Tobacco influencer marketing: Tobacco companies are secretly promoting cigarettes via social media influencers according to a new report.
Tobacco companies are secretly promoting cigarettes via social media influencers according to a new report. Following a two-year investigation by the Campaign for Tobacco-Free Kids and Netnografica LLC, a U.S.-based consumer research and consulting firm specialising in online research, the findings have just been published online.
The investigation documents more than 100 social media campaigns by multinational tobacco giants Philip Morris International, British American Tobacco, Japan Tobacco International and Imperial Brands.
The tobacco companies secretly partnered with social media influencers to post images of cigarettes and smoking as part of their marketing strategies across 40 countries - according to the new findings.
Probe into tobacco influencer marketing
Key findings from the investigation include:
- Tobacco companies seek out young people who have significant numbers of followers online and pay them to post photos featuring Marlboro, Lucky Strike and other cigarette brands.
- Social media influencers are trained on what cigarette brands to promote, when to post pictures for maximum exposure and how to take "natural photos" that do not look like staged advertisements. In Italy, influencers paid to promote Lucky Strike cigarettes were instructed to make sure health warnings on cigarette packs were not visible in photos posted online.
- Tobacco companies organize parties and contests with cigarette brand sponsorships and encourage participants to post on their social media accounts.
- Influencers are instructed to include specific hashtags promoting cigarettes on social media posts.
Tobacco influencer marketing against policy
It is likely these tobacco firms influencer marketing campaigns circumvent – and may violate – the policies of social media platforms like Facebook and Instagram that do not allow paid advertising for tobacco products on their sites.
The tobacco firms influencer marketing campaigns also appear to run contra to the cigarette companies’ own internal marketing standards. An extract from British American Tobacco’s International Marketing Principles [opens as a PDF] reads:
“We will not engage in any viral marketing in openly accessible on-line or other digital networks where it is impossible to control the integrity of the message nor the recipients it might reach.”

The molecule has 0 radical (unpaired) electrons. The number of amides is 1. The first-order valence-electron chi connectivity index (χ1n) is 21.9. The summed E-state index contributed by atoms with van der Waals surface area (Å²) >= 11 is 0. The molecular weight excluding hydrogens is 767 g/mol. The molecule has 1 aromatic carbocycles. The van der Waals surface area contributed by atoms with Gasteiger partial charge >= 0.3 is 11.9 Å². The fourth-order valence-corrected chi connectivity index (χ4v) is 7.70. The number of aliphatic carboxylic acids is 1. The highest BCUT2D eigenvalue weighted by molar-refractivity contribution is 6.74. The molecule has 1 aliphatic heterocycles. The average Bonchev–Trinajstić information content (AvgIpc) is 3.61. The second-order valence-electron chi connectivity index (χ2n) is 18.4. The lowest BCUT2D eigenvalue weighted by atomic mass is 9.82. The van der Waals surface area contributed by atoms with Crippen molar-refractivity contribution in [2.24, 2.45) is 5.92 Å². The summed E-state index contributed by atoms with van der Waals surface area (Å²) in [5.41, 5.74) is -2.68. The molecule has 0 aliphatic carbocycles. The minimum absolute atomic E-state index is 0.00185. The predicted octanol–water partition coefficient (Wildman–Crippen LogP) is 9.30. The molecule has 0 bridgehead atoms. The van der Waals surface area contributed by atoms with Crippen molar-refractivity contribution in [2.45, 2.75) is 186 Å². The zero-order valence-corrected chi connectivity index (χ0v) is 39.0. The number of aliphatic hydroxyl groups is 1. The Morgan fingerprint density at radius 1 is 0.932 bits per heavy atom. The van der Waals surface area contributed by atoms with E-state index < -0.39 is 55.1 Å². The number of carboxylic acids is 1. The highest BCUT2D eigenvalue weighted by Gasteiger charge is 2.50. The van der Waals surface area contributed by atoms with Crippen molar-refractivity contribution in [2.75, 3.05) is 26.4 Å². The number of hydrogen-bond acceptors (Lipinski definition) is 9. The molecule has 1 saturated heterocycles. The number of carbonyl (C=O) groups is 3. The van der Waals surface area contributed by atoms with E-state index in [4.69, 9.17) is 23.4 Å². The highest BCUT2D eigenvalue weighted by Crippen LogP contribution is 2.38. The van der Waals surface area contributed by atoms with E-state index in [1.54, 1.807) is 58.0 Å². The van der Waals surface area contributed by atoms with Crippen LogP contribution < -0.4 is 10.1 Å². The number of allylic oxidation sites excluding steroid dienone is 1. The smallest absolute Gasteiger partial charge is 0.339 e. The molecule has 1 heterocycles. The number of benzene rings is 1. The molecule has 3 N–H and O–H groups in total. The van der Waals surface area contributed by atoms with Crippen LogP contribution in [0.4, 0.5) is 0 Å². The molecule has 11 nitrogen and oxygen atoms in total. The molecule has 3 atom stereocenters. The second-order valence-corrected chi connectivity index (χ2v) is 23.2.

“We will not engage in any ‘covert’ advertising … unless it is made clear at all times that the activity is tobacco advertising … “Unless this kind of activity takes place at points of sale or out of home (where age verification is not possible) the intended audience must be restricted to verified adult smokers.”
The investigation's report also includes excerpts of confidential and anonymous interviews of influencers paid by tobacco companies or their agents in Brazil, Italy, and Uruguay:
“Lucky Strike chooses a number of persons that sponsor their cigarettes. [My friend REDACTED] has to post 3 pictures a week and the pack of cigarettes has to appear in them, followed by the tags #Lus and #Like_Us Party. There are lots of people that do it and they are given 200 € a month and 2 cartons of cigarettes [each carton has 10 packs in it]. . . they only choose persons with an important number of followers.” • “Interviewer: When you post, do you think your followers know what you’re talking about? Interviewee: No…Only that I think that is precisely what Souza Cruz [BAT subsidiary in Brazil] wants. They want to show people who are normal, decent, cool, and even so they smoke.”
News is brief
Exploitation or welcome pocket money?
The Atlantic, the news and analysis online magazine, recently ran a story: Posting Instagram Sponsored Content Is the New Summer Job
The story praised enterprising 13-year-olds trading their Instagram audiences for pocket money to promote clothes and make-up. There are potential problems with this 'harmless' enterprise, though:
- Negotiation usually takes place entirely over Instagram direct message,
- Teens rarely sign formal contracts.
- Most brands only pay $5 to $20 for a post, depending on the teen’s audience and experience,
- Payment for services is always received via PayPal, where kids say it’s easy to store money without scrutiny from their parents.
- Many of the ads are not conspicuously and effectively marked as advertisements.